Perspectiva del Bolcan de Tunguragua en la Provincia de Quito y de su Erupción el Día 23 de Abril de 1773: Map
AGI. “Perspectiva del Bolcan de Tunguragua en la Provincia de Quito y de Su Erupción el Día 23 de Abril de 1773.” Quito, August 16, 1773. MP-PANAMA,180. Archivo General de Indias.
This project in 2015 sent me into Ecuador’s Central Bank archives, where I researched 180 years of Ecuadorian debt deals ahead of the country’s first-ever repayment of a sovereign bond since its independence in the early nineteenth century.
I traveled to Colombia’s southern border with Ecuador in 2015 to interview black-market money changers, merchants, and consumers about the triangle trade of dollars, pesos, and bolívares between Ecuador, Colombia, and Venezuela amid a global oil crisis. Written with reporters Andrea Jaramillo and Andrew Rosati.
Our team was the first to break news in 2012 that Wikileaks founder, Julian Assange, had sought asylum in Ecuador’s embassy in London. I helped lead global news coverage of the standoff for Bloomberg News in the following years.
For this project, published by Bloomberg Markets Magazine in 2011, I worked with reporters Michael Smith, Daryna Krasnolutska and David Glovin to help expose an international organ-trafficking ring. The story was awareded Best in Business, International Investigative Award, and Explanatory Award by the Society of American Business Editors and Writers in 2011. It also won the Investigative/Reporting Award from the Society of the Silurians.
I was the bureau chief in Ecuador for Bloomberg News on Sept. 30, 2010, when a police mutiny briefly trapped President Rafael Correa in a hospital, leading to a nighttime military assault to free him. The events left eight dead and almost 300 wounded and would become a rallying cry for the president and his supporters over the next decade.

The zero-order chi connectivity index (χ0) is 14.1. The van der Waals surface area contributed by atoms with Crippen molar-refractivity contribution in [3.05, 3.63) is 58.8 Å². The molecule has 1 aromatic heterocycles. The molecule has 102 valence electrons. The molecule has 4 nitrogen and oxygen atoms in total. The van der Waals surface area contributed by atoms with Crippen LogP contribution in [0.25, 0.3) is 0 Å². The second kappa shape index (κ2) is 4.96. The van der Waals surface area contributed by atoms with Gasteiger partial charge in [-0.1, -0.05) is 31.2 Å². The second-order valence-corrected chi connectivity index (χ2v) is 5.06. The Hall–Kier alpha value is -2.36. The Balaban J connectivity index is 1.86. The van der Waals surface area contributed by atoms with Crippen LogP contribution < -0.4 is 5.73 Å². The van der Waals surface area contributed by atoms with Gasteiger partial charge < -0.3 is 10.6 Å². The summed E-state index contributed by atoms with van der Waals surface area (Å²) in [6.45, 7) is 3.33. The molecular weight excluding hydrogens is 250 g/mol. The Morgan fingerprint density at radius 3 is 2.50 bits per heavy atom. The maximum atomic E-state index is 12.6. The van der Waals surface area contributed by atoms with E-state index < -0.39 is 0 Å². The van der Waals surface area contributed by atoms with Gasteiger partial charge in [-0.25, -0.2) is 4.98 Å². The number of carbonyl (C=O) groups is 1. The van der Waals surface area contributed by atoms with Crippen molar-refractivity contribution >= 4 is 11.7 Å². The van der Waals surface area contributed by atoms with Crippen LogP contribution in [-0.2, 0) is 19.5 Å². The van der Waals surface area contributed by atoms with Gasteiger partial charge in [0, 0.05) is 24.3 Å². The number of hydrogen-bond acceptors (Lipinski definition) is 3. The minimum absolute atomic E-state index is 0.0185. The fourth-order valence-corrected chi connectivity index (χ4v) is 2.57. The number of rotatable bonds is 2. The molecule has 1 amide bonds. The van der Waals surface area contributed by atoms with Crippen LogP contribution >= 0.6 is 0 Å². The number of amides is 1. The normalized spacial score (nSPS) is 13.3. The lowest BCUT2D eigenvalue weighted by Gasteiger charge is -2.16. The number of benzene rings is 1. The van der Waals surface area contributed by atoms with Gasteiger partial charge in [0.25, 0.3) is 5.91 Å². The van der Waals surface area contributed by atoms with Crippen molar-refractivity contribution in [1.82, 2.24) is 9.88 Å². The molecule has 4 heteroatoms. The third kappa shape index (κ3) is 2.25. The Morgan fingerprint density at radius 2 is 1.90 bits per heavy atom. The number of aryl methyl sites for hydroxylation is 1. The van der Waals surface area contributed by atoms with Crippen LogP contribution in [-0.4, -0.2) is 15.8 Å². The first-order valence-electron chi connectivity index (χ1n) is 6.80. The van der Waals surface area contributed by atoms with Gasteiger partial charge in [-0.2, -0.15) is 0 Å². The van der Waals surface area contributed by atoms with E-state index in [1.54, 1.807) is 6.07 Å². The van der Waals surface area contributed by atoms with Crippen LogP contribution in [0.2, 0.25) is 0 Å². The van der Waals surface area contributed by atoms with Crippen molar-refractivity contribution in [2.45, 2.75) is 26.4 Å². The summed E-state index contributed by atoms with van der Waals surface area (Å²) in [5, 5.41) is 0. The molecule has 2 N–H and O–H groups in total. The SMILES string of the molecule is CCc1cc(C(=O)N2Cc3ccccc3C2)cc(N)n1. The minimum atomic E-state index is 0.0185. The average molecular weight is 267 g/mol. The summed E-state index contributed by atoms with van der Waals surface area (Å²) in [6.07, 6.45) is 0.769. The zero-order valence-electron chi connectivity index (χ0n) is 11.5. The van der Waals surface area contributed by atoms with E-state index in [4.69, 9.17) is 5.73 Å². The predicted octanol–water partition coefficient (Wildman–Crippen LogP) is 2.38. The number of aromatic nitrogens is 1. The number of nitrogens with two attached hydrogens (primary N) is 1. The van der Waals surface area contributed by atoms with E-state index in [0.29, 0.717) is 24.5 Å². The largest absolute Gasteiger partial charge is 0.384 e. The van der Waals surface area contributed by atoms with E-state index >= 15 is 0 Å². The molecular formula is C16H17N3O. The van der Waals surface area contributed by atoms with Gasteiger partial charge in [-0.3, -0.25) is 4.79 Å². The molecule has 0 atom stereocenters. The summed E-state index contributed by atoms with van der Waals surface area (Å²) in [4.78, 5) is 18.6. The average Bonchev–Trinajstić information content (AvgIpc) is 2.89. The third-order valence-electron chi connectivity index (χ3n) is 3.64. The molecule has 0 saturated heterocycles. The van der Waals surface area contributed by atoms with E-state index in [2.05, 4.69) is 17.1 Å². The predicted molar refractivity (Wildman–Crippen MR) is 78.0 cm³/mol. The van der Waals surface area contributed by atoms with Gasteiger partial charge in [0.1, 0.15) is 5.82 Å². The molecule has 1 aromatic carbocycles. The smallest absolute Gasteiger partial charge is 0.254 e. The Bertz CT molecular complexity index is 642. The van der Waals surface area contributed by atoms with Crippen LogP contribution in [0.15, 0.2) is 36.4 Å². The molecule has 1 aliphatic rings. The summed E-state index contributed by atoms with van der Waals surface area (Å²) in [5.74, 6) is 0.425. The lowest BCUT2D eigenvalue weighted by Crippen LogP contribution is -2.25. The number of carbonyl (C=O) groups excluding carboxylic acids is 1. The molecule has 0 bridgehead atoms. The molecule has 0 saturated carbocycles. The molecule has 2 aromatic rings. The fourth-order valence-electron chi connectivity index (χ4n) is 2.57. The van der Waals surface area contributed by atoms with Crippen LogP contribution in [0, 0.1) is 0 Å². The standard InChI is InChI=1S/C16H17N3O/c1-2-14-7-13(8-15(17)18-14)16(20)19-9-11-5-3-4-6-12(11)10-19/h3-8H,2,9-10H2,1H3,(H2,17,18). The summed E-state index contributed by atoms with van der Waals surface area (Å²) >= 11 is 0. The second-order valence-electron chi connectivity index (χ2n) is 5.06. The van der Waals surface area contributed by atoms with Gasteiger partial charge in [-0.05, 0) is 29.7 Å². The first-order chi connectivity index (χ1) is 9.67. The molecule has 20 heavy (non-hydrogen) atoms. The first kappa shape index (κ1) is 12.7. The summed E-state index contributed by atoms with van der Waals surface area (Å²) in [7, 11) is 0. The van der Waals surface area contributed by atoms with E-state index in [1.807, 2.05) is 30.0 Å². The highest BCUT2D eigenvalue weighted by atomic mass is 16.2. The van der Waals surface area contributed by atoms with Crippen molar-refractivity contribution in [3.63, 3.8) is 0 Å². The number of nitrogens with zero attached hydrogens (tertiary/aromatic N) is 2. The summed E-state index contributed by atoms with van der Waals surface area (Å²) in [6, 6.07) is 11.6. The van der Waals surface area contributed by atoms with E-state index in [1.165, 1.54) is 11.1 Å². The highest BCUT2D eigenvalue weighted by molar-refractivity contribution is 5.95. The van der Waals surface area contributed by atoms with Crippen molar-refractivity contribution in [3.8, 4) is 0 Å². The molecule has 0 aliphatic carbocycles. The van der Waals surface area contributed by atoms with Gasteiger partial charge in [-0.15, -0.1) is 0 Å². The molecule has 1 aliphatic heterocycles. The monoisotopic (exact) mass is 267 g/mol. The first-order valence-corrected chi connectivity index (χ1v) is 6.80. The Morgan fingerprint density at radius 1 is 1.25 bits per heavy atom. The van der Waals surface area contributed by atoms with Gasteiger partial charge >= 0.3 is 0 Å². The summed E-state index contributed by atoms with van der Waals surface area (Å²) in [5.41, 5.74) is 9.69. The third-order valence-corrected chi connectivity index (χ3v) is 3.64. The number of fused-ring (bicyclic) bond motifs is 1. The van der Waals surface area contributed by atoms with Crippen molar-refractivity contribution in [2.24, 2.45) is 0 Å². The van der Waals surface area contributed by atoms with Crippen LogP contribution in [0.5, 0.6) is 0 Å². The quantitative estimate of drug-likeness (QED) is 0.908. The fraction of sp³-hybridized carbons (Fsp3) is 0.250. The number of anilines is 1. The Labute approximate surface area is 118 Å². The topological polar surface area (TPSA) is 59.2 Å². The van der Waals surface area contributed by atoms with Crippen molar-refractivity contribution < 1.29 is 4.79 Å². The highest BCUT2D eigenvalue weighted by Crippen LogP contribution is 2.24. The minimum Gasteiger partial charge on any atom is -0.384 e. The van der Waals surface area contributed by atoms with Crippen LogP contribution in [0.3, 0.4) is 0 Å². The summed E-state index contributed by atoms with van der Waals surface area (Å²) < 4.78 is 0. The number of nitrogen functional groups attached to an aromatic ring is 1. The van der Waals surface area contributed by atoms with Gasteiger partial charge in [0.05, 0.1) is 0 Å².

I led coverage of the 2009 Honduran coup d’état against President Manuel Zelaya for Bloomberg News, an intense period of conflicts and negotiation as the local and international community grappled with regional tensions surrounding Zelaya’s push to more closely ally the Central American nation with the Bolivarian movement led by Venezuelan President Hugo Chavez.
For my first feature article for Bloomberg News in 2008, I joined the hunt for Aribert Heim, a Nazi SS officer accused of performing experiments on inmates at the Mauthausen concentration camp. A man thought to be Heim had been sighted in southern Chile near where his daughter lived at the time. I interviewed Efraim Zuroff, director of the Simon Wiesenthal Center in Israel, residents of the Chilean town of Puerto Montt, and the Chilean police as they tried to crack this unsolved mystery. In 2012, a German court found Heim died in Egypt in 1992 under an assumed name.
Unasur: IntegraciónRegional de América del Sur en el Siglo XXI
My master’s thesis at the Universidad Católica de Valparaíso, Chile explored the history of political and economic integration in South America and the challenges facing the new and short-lived Union of South American Nations in the early 21st Century. The research took me to Chile, Peru, and Ecuador in 2006-2007, where I interviewed Ecuadorian President Rodrigo Borja, the first head of the institution, as well as ministers of state, local officials, and scholars involved in the design of the new union.